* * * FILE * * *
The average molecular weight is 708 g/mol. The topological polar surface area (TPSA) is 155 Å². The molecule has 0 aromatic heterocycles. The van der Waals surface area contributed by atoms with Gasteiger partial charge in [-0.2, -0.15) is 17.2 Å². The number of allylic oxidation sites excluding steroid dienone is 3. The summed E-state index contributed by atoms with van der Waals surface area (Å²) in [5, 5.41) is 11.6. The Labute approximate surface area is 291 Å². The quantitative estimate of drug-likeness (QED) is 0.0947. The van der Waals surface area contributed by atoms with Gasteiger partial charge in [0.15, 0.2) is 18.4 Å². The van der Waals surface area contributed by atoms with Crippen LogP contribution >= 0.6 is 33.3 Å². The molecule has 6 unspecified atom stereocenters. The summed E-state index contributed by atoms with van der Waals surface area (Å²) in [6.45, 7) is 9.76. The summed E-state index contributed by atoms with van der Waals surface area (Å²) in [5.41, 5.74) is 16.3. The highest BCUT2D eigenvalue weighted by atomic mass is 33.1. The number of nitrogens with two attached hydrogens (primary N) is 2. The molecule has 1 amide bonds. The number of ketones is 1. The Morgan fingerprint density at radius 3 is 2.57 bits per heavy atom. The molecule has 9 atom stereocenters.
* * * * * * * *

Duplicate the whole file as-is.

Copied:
The average molecular weight is 708 g/mol. The topological polar surface area (TPSA) is 155 Å². The molecule has 0 aromatic heterocycles. The van der Waals surface area contributed by atoms with Gasteiger partial charge in [-0.2, -0.15) is 17.2 Å². The number of allylic oxidation sites excluding steroid dienone is 3. The summed E-state index contributed by atoms with van der Waals surface area (Å²) in [5, 5.41) is 11.6. The Labute approximate surface area is 291 Å². The quantitative estimate of drug-likeness (QED) is 0.0947. The van der Waals surface area contributed by atoms with Gasteiger partial charge in [0.15, 0.2) is 18.4 Å². The van der Waals surface area contributed by atoms with Crippen LogP contribution >= 0.6 is 33.3 Å². The molecule has 6 unspecified atom stereocenters. The summed E-state index contributed by atoms with van der Waals surface area (Å²) in [6.45, 7) is 9.76. The summed E-state index contributed by atoms with van der Waals surface area (Å²) in [5.41, 5.74) is 16.3. The highest BCUT2D eigenvalue weighted by atomic mass is 33.1. The number of nitrogens with two attached hydrogens (primary N) is 2. The molecule has 1 amide bonds. The number of ketones is 1. The Morgan fingerprint density at radius 3 is 2.57 bits per heavy atom. The molecule has 9 atom stereocenters.